Let us first start with the signification of the Arabic term هِجـــــــــري (Hijri.)
Therefore “هِجـــــــــري” is an adjective, and its corresponding noun is “هِجـــــــــرة.”
A few days ago, according to an article published in the Dubai-based daily Gulf News, the Saudi government has decreed that the Hijri calendar and Arabic language are now mandatory in all official dealings.
According to the same article, “the decision was taken after the authorities noticed a violation of the royal orders governing the use of the Hijri calendar and Arabic language, and the massive use of English in the receptions of hotels and companies.”
These new steps aim to safeguard the cultural and linguistic heritage of the country.
The use of the Gregorian calendar is not forbidden though. The officials said that it could be used whenever needed, provided that it is associated with the corresponding Hijri date.
Cited by Gulf News, a Saudi blogger, Thamer Bin Mohammad, said that “Saudis have a moral duty to preserve and protect the Arabic language, which should not be replaced by English or any other language.”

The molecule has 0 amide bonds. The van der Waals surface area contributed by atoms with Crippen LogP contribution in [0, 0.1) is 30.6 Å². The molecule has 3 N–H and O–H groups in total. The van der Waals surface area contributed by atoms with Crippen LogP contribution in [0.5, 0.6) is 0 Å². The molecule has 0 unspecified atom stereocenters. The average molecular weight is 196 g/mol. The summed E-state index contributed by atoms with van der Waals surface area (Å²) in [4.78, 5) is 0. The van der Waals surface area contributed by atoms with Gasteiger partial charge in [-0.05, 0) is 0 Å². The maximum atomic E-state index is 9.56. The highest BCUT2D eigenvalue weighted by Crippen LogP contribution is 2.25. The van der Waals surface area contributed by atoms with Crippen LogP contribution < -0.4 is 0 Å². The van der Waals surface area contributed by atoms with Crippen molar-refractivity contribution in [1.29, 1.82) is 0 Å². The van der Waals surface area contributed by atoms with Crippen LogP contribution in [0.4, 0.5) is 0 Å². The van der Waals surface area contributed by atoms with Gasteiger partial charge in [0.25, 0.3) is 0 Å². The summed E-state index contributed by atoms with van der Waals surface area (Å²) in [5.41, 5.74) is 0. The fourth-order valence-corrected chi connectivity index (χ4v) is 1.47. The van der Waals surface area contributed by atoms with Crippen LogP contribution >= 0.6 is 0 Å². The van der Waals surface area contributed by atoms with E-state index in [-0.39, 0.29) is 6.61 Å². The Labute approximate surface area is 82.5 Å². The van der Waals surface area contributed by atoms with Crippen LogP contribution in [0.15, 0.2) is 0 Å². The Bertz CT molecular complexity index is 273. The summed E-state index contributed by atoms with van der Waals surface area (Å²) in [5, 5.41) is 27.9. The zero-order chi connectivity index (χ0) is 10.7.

Thamer has also expressed الغُـــــــــربة (the feeling of being a foreigner, a stranger) experienced by many Saudis in their own country. This social phenomenon is somewhat comparable to what some psychologists define as “unheimlich“, or the “Uncanny” (“borrowed” by Freud from German romantic author E.T.A. Hoffmann, who famously used Arabic manuscripts as a theme in his “alchemical” novella “The Golden Pot“), which also occurs in all countries that are subject to a massive flow of immigration.
“We have started to feel like strangers in our won land, especially with the tsunami of foreigners who resort to marginalising Arabic in local and foreign companies and in hotels.”
The Saudis are not the only ones concerned about the status of their culture and language. A big wave of ”cultural protectionism” has recently swept the region, and similar steps were taken in the UAE, Qatar, and even Morocco to a certain extent.
Read also the related post: New Global “Center of Excellence” for Arabic Language